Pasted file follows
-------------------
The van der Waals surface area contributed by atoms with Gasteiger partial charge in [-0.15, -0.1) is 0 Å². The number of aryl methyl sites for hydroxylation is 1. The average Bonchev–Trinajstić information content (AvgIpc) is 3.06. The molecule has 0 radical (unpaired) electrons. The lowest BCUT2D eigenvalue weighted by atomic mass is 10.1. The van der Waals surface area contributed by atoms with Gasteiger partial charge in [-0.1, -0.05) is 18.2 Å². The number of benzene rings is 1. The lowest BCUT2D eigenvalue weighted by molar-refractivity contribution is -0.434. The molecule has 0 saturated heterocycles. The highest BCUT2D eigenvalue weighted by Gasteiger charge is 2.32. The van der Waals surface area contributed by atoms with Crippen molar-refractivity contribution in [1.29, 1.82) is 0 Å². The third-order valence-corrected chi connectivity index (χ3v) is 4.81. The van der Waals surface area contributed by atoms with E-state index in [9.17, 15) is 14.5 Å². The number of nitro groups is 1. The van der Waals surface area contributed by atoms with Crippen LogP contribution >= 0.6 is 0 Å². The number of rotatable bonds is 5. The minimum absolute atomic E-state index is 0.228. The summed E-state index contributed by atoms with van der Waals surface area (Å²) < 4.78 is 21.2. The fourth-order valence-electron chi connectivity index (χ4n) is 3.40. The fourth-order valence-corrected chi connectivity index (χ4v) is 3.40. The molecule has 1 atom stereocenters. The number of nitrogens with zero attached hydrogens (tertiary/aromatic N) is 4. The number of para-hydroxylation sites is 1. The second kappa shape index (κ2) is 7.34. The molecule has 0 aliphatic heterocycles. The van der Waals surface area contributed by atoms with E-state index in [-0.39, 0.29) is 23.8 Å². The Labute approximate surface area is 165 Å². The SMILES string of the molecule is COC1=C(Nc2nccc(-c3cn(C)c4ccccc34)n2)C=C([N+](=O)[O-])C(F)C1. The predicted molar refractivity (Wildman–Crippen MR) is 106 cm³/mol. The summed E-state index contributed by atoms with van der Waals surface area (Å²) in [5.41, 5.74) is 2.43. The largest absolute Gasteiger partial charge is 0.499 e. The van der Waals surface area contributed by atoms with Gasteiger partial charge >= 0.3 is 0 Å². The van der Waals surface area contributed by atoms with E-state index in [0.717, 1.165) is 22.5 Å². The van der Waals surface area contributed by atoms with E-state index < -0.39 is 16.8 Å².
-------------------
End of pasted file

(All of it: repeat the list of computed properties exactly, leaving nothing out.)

The van der Waals surface area contributed by atoms with Gasteiger partial charge in [-0.15, -0.1) is 0 Å². The number of aryl methyl sites for hydroxylation is 1. The average Bonchev–Trinajstić information content (AvgIpc) is 3.06. The molecule has 0 radical (unpaired) electrons. The lowest BCUT2D eigenvalue weighted by atomic mass is 10.1. The van der Waals surface area contributed by atoms with Gasteiger partial charge in [-0.1, -0.05) is 18.2 Å². The number of benzene rings is 1. The lowest BCUT2D eigenvalue weighted by molar-refractivity contribution is -0.434. The molecule has 0 saturated heterocycles. The highest BCUT2D eigenvalue weighted by Gasteiger charge is 2.32. The van der Waals surface area contributed by atoms with Crippen molar-refractivity contribution in [1.29, 1.82) is 0 Å². The third-order valence-corrected chi connectivity index (χ3v) is 4.81. The van der Waals surface area contributed by atoms with E-state index in [9.17, 15) is 14.5 Å². The number of nitro groups is 1. The van der Waals surface area contributed by atoms with Crippen LogP contribution >= 0.6 is 0 Å². The number of rotatable bonds is 5. The minimum absolute atomic E-state index is 0.228. The summed E-state index contributed by atoms with van der Waals surface area (Å²) < 4.78 is 21.2. The fourth-order valence-electron chi connectivity index (χ4n) is 3.40. The fourth-order valence-corrected chi connectivity index (χ4v) is 3.40. The molecule has 1 atom stereocenters. The number of nitrogens with zero attached hydrogens (tertiary/aromatic N) is 4. The number of para-hydroxylation sites is 1. The second kappa shape index (κ2) is 7.34. The molecule has 0 aliphatic heterocycles. The van der Waals surface area contributed by atoms with E-state index in [-0.39, 0.29) is 23.8 Å². The Labute approximate surface area is 165 Å². The SMILES string of the molecule is COC1=C(Nc2nccc(-c3cn(C)c4ccccc34)n2)C=C([N+](=O)[O-])C(F)C1. The predicted molar refractivity (Wildman–Crippen MR) is 106 cm³/mol. The summed E-state index contributed by atoms with van der Waals surface area (Å²) in [5.41, 5.74) is 2.43. The largest absolute Gasteiger partial charge is 0.499 e. The van der Waals surface area contributed by atoms with Gasteiger partial charge >= 0.3 is 0 Å². The van der Waals surface area contributed by atoms with E-state index in [0.717, 1.165) is 22.5 Å². The van der Waals surface area contributed by atoms with E-state index < -0.39 is 16.8 Å².